The Blues

Discussion in 'Jazz / Commercial' started by xjb0906, Jul 24, 2011.

  1. xjb0906

    xjb0906 Piano User

    May 2, 2009
    Charlotte NC
    Questions for folks that have actively gigged in clubs as part of group that plays the blues.

    How did you learn the basics?

    How did you go about getting in to a group?

    What demands are put on you as a trumpet player?

    Are just asked to play licks or do you get any solos?

    I have started committing blues scales to memory. Seems it will help get the sounds in my head and lay a foundation to build on.
  2. Victoria R

    Victoria R New Friend

    Jun 3, 2011
    I thought you did a great job! [​IMG]
  3. turtlejimmy

    turtlejimmy Utimate User

    Jun 6, 2010
    Get a copy of "The Alternate Blues". This CD has 3 jazz trumpeters, Dizzy, Clark Terry, and Freddie Hubbard, all taking blues solos, one after another. Blues trumpet at its best.

    xjb0906 likes this.
  4. Franklin D

    Franklin D Forte User

    May 23, 2009
    The Netherlands
    I don't believe you can really learn the blues. I am a great fan of Bix, he was a musical genius but he never learned to play the blues.
    Indeed you can learn a lot of bluescliches. I did once when I thougt I could be a guitar player.
  5. xjb0906

    xjb0906 Piano User

    May 2, 2009
    Charlotte NC
    Bix checked out pretty early too. Who knows what would have happened if he had made a few more trips around the sun. I think a person can learn the blues once they get the sound in their head and learn the foundation that the blues is built on. No one is born knowing how to play anything. Of course some are better suited than others to play the blues. Maybe my first song will be They Told Me I couldn't Learn To Play The Blues... Blues. :cool:
  6. catello

    catello Pianissimo User

    Dec 14, 2009
    Winter Park, FL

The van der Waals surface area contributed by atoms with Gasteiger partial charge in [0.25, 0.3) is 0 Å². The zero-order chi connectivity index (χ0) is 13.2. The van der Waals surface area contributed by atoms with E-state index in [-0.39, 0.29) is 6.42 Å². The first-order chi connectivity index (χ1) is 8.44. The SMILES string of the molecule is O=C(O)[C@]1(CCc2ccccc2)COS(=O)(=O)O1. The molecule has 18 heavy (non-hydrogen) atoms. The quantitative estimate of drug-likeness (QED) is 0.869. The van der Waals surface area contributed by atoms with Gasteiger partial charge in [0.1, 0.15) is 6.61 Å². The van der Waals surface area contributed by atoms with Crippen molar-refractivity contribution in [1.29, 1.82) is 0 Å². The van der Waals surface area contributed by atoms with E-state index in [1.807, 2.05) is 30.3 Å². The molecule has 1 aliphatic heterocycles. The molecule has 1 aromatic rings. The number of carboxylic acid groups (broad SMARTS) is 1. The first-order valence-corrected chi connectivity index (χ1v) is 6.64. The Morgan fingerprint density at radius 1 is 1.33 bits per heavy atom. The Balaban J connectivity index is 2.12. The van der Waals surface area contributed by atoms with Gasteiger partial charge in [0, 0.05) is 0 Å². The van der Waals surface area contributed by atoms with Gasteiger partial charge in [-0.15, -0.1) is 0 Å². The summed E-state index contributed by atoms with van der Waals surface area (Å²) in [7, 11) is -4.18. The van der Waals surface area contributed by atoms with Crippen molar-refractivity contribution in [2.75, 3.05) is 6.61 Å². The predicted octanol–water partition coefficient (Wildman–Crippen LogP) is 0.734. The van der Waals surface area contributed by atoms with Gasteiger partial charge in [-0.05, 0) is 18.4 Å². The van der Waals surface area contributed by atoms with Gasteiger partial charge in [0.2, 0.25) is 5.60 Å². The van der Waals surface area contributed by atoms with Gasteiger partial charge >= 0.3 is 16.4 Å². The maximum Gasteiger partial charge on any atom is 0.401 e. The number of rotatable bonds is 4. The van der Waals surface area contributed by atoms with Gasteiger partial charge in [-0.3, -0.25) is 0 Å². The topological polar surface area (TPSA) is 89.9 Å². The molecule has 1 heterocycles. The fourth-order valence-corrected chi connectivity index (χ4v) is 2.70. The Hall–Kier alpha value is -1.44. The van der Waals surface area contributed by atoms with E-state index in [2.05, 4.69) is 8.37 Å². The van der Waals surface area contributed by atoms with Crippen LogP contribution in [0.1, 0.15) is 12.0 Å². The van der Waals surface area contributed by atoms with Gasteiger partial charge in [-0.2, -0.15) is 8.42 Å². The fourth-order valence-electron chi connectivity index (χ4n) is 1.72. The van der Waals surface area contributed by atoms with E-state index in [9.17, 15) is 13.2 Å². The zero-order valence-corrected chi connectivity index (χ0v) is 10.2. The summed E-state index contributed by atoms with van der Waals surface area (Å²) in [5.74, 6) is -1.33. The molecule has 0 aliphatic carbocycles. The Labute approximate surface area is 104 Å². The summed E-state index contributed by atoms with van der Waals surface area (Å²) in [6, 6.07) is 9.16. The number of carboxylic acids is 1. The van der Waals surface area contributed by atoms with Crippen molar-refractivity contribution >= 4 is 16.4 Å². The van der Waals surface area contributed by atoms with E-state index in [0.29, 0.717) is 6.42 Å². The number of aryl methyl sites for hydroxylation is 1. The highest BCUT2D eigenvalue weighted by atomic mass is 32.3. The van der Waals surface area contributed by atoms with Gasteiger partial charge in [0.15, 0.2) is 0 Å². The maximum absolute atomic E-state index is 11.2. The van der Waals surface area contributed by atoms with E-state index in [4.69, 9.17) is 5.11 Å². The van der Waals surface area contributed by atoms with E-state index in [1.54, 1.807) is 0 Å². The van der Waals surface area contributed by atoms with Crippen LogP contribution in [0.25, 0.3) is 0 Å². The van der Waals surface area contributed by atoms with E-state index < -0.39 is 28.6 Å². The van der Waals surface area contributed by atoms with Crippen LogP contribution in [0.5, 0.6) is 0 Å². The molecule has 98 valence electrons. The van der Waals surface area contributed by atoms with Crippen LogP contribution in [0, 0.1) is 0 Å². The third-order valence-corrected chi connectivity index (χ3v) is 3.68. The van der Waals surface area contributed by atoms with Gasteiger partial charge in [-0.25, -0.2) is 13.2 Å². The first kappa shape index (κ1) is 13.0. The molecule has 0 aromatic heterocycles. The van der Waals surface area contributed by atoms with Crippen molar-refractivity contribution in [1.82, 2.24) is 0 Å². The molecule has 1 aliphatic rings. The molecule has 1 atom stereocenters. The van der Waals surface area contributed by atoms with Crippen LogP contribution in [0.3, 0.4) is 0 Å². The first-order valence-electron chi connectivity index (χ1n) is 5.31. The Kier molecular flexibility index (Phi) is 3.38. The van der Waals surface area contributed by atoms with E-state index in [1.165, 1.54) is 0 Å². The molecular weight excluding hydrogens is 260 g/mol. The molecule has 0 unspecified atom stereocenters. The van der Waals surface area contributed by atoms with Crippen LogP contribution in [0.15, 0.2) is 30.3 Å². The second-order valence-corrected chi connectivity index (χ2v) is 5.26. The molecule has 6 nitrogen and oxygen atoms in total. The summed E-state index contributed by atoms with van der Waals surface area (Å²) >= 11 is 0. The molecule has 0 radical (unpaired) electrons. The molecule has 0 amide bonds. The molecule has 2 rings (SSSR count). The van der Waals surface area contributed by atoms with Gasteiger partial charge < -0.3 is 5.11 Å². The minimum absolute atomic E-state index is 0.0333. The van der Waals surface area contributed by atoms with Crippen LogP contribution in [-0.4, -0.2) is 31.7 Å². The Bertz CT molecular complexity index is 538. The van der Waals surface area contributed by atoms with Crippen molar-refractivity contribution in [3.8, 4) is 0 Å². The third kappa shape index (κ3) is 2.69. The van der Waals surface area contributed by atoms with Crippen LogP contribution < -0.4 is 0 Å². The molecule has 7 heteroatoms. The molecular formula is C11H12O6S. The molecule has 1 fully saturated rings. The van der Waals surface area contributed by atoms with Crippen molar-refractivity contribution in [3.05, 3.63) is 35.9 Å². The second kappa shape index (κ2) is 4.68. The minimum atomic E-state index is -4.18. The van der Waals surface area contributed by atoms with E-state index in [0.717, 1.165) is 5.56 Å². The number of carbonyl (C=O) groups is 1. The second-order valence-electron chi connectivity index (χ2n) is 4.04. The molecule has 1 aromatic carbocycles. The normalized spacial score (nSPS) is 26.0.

I played in the horn section of an electric blues band for a while. Standards as well as original tunes. The guitar player liked open tuning in E minor, especially when using the slide. That put us in F# minor. The trick, I found, was not to think about the key. Just play the notes. Basically, I learned to be ready for very strange keys, and just got a sense of the sound of the blues.

    Listening to recordings is the key to learning this genre of music (and it is, like most genres, quite large with many different styles). Play along as much as possible. And don't just listen to trumpets here - listen to guitar phrasings, sax phrasings, and especially the harp (harmonica) solos. The harmonica can almost always be replaced by horn and the solo styles can be quite similar. Pick up the things you think work and fit your individual style and abilities.
    xjb0906 likes this.
  7. Franklin D

    Franklin D Forte User

    May 23, 2009
    The Netherlands
    Strange, same post on TH, other Op-name.
  8. veery715

    veery715 Utimate User

    Mar 6, 2007
    Ithaca NY
    Not so strange. Why not farm both sides of the creek?

    I won't answer in both places, tho' I could.

    To say one cannot learn the blues is nonsense. Possibly one benefits from a few rough times in life, but it is a genre with valid musical criteria that shape it and I believe it can be learned.

    Get a copy of Jerry Coker's Improvising Jazz and read it through. It is a basic guide to improv for young (or new) improvisers, and he begins, quite logically, with the blues. (12 BAR BLUES)